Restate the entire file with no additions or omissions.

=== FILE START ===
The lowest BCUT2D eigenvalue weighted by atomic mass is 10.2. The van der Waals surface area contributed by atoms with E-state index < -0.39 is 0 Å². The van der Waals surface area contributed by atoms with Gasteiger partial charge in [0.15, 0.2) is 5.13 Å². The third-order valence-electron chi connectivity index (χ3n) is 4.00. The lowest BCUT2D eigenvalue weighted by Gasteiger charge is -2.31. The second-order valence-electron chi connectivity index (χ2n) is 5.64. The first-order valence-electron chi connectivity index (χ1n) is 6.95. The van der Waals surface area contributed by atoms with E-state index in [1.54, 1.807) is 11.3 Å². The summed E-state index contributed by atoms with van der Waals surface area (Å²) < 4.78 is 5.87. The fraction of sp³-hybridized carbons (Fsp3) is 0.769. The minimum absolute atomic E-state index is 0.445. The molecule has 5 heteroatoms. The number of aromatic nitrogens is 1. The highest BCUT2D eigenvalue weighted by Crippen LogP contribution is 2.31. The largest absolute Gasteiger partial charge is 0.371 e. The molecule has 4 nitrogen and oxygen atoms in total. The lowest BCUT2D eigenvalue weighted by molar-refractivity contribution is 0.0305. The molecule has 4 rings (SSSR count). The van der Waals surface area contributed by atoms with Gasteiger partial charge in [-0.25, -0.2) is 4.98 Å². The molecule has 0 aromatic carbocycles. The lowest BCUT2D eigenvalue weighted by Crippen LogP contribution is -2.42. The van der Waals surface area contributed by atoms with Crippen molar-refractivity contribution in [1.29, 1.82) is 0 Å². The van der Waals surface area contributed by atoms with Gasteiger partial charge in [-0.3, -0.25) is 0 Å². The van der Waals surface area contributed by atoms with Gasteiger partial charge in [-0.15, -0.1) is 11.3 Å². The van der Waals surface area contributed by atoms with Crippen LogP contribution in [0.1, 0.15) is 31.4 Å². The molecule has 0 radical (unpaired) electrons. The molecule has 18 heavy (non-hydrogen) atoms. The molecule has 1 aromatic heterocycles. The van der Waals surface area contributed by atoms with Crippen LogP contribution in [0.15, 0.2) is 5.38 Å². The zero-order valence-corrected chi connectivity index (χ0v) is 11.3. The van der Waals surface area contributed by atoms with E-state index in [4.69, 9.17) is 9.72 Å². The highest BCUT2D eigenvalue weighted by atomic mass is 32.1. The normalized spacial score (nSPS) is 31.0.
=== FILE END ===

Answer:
The lowest BCUT2D eigenvalue weighted by atomic mass is 10.2. The van der Waals surface area contributed by atoms with E-state index < -0.39 is 0 Å². The van der Waals surface area contributed by atoms with Gasteiger partial charge in [0.15, 0.2) is 5.13 Å². The third-order valence-electron chi connectivity index (χ3n) is 4.00. The lowest BCUT2D eigenvalue weighted by Gasteiger charge is -2.31. The second-order valence-electron chi connectivity index (χ2n) is 5.64. The first-order valence-electron chi connectivity index (χ1n) is 6.95. The van der Waals surface area contributed by atoms with E-state index in [1.54, 1.807) is 11.3 Å². The summed E-state index contributed by atoms with van der Waals surface area (Å²) < 4.78 is 5.87. The fraction of sp³-hybridized carbons (Fsp3) is 0.769. The minimum absolute atomic E-state index is 0.445. The molecule has 5 heteroatoms. The number of aromatic nitrogens is 1. The highest BCUT2D eigenvalue weighted by Crippen LogP contribution is 2.31. The largest absolute Gasteiger partial charge is 0.371 e. The molecule has 4 nitrogen and oxygen atoms in total. The lowest BCUT2D eigenvalue weighted by molar-refractivity contribution is 0.0305. The molecule has 4 rings (SSSR count). The van der Waals surface area contributed by atoms with Gasteiger partial charge in [-0.25, -0.2) is 4.98 Å². The molecule has 0 aromatic carbocycles. The lowest BCUT2D eigenvalue weighted by Crippen LogP contribution is -2.42. The van der Waals surface area contributed by atoms with Crippen molar-refractivity contribution in [1.29, 1.82) is 0 Å². The van der Waals surface area contributed by atoms with Gasteiger partial charge in [-0.3, -0.25) is 0 Å². The van der Waals surface area contributed by atoms with Gasteiger partial charge in [-0.15, -0.1) is 11.3 Å². The van der Waals surface area contributed by atoms with Crippen LogP contribution in [0.1, 0.15) is 31.4 Å². The molecule has 0 radical (unpaired) electrons. The molecule has 18 heavy (non-hydrogen) atoms. The molecule has 1 aromatic heterocycles. The van der Waals surface area contributed by atoms with Crippen LogP contribution in [0.15, 0.2) is 5.38 Å². The zero-order valence-corrected chi connectivity index (χ0v) is 11.3. The van der Waals surface area contributed by atoms with E-state index in [4.69, 9.17) is 9.72 Å². The highest BCUT2D eigenvalue weighted by atomic mass is 32.1. The normalized spacial score (nSPS) is 31.0.